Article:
“Affirmation has helped me realize that I am loved by many and by my Father in Heaven, regardless of my sexual orientation. The scholarship was a great help in coming to this realization.”
By far, though, the most significant question we will face as a Church will be pastoral: how should we as a religious community treat our legally married gay members? Most people I know think that this is an easy question. The problem is, about half of them think it is easy in one direction while the rest think it is easy in the other. Actually, it is a very difficult question. But it is also an extremely important one, as it may determine the nature of our community for the next hundred years.
The Bishop finished reading the letter. Placing it to the side…he wept. Humbly he began to bear his testimony. He spoke of his lack of understanding. He didn’t understand why things happened the way they did. He didn’t know what God eventually had planned for all of us. But what he did know…was that God asked us to love each other. Unconditionally. He bore his testimony of his children…two of which are gay. He said he looked forward to the day when his family could be together at Church. When his gay children could feel welcome to bring their partners with them and feel the love surround them. He spoke of how unfair it is to expect someone who is attracted to someone of the same sex to spend their lives alone. After his sweet testimony he opened up to everyone else to discuss.
Affirmation held a virtual meeting of LGBTQ/SSA Mormons, Families & Friends in the aftermath of the Supreme Court ruling on marriage and the First Presidency letter responding to it. Participants shared experiences of family, friends and Church members and leaders responding to these events. The purpose was to learn from both positive and negative experiences, and to discuss ways to deal with stress and conflict and to engage in constructive dialog.
“I was relieved to see that the lesson did not directly attack gay relationships as a source for “the attacks on the family” but that it focused primarily on HOW to create a successful marriage. I think the teachings in this lesson are very applicable to my same-sex marriage and look forward to sharing my perspectives in Church this Sunday.” (This is part of a series of perspectives and resources for LDS Church teachers and participants who are looking for ways to teach and learn that invite LGBT individuals, their families and friends to liken the scriptures unto themselves and apply the gospel in their lives.)
‘Religious liberty’ has never meant the right of a majority religion (or religions) to impose religious practices or religious rules on non-adherents. In America, we can be sure that Catholics can’t make birth control illegal, even though they are the largest religion. We can be sure that if Muslims become a dominant religion in any community, they still can’t require all women to cover their heads or impose Sharia law. We can be sure that if Amish are a majority in some community, they can’t impose their lifestyle on non-Amish living there.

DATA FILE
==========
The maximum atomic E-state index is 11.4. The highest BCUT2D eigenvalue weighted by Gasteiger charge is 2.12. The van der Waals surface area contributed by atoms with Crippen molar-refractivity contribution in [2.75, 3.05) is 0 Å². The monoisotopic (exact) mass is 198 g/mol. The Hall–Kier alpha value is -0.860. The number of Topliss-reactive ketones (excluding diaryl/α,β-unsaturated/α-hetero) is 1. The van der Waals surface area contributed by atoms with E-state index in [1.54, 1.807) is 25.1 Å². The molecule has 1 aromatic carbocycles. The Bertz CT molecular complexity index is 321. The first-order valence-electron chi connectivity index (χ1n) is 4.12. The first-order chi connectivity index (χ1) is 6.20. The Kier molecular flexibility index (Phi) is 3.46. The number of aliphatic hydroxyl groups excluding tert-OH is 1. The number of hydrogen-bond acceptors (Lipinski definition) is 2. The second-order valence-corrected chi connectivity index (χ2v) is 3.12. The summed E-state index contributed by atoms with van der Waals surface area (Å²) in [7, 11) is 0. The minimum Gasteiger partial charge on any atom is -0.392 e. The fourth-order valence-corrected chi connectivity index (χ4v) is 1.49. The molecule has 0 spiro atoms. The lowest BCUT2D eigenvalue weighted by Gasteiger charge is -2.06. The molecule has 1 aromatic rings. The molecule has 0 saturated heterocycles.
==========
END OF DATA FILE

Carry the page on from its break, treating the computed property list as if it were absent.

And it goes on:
To many individuals, phrases like “strengthening and preserving the family” or “defending the family,” sound like a commonsense invocation of concern about the well-being of one of the fundamental building blocks of society. Of course we should strengthen, preserve and defend the family. However, to most gay, lesbian, bi and transgender people, and to their families and loved ones, such phrases often sound menacing and demoralizing. We are accustomed to hearing people describe the very existence of LGBT people as a threat to the family.
There are a variety of ways that folks are responding to these situations. Some are skipping lessons that have a potential to open up hurtful class discussions. Some are attending Church and finding positive ways to participate in such discussions.
One mom of a gay son has responded by writing a letter to her Sunday School teacher, urging him to take into account the effect that negative comments about homosexuality would have on her son and her family.
A year after getting divorced and not attending church, I auditioned for and got a role in the production of the San Francisco Broadway Tour of The Phantom of the Opera, and was invited by my LDS ward to return and present a musical fireside on a Sunday evening. As I prepared the songs I realized there was one particular piece that stood out in my mind as being far more personal than I’d previously realized. The song is called “Unusual Way” from the musical “Nine” in which I had the opportunity of playing the lead in a local production. Every word and every line, every phrase seems to echo my exact emotion and feeling about my sojourn through Mormonism.